Sheryl Sandberg speaks during a Facebook Community Boost event at the Knight Center in Miami in December. (Photo: Joe Raedle/Getty Images)
A new poll from LeanIn.org and SurveyMonkey found that 60% of male managers are uncomfortable taking part in workplace activities like mentoring and socializing with junior-level women — a 32% increase from last year.
Why it matters: It highlights how women can receive less support and development in their careers — as well as the ability to prove themselves in the workplace — as men in leadership positions pull back in the wake of the #MeToo movement.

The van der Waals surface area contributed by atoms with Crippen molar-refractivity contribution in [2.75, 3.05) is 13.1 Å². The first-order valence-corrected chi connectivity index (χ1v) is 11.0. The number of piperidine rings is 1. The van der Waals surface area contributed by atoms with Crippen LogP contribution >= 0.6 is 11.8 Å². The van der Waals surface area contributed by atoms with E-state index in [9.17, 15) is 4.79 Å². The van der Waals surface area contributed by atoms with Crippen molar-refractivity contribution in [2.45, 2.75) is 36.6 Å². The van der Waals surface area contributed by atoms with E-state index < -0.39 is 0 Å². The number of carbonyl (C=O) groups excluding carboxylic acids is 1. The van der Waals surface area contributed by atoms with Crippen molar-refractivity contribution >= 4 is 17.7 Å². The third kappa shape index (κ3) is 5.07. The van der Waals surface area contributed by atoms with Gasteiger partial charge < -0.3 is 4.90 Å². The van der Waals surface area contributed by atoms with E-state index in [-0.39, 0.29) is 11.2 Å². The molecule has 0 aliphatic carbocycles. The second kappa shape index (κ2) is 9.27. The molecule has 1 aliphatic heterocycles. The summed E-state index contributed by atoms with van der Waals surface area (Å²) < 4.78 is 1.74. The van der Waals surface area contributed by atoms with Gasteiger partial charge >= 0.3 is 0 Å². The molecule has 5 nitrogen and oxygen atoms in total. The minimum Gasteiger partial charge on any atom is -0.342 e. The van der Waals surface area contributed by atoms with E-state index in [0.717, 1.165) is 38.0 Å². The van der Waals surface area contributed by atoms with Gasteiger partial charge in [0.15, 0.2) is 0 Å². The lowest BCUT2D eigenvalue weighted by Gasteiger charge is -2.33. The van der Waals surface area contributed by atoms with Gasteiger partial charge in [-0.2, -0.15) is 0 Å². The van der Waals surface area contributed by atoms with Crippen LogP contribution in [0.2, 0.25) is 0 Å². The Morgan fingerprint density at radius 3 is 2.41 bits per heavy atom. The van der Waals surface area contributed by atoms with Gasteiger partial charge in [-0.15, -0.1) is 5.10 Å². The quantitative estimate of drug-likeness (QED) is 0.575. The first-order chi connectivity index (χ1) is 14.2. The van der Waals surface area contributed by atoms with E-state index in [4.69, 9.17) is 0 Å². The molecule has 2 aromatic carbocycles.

By the numbers: 36% of all men say they've purposefully avoided mentoring or socializing with a woman because they were "nervous about how it would look."
- Men at senior levels are especially avoiding activities they feel may look bad — they're 12 times more likely than junior-level men to hesitate about having a 1-on-1 meeting with a woman.
The big picture: 70% of employees surveyed say their company has "taken action to address sexual harassment," a 46% increase from last year.
- Yes, but: Half of polled employees say punishments for sexual harassment are not harsh enough.
Go deeper: Sexual harassment remains rampant in tech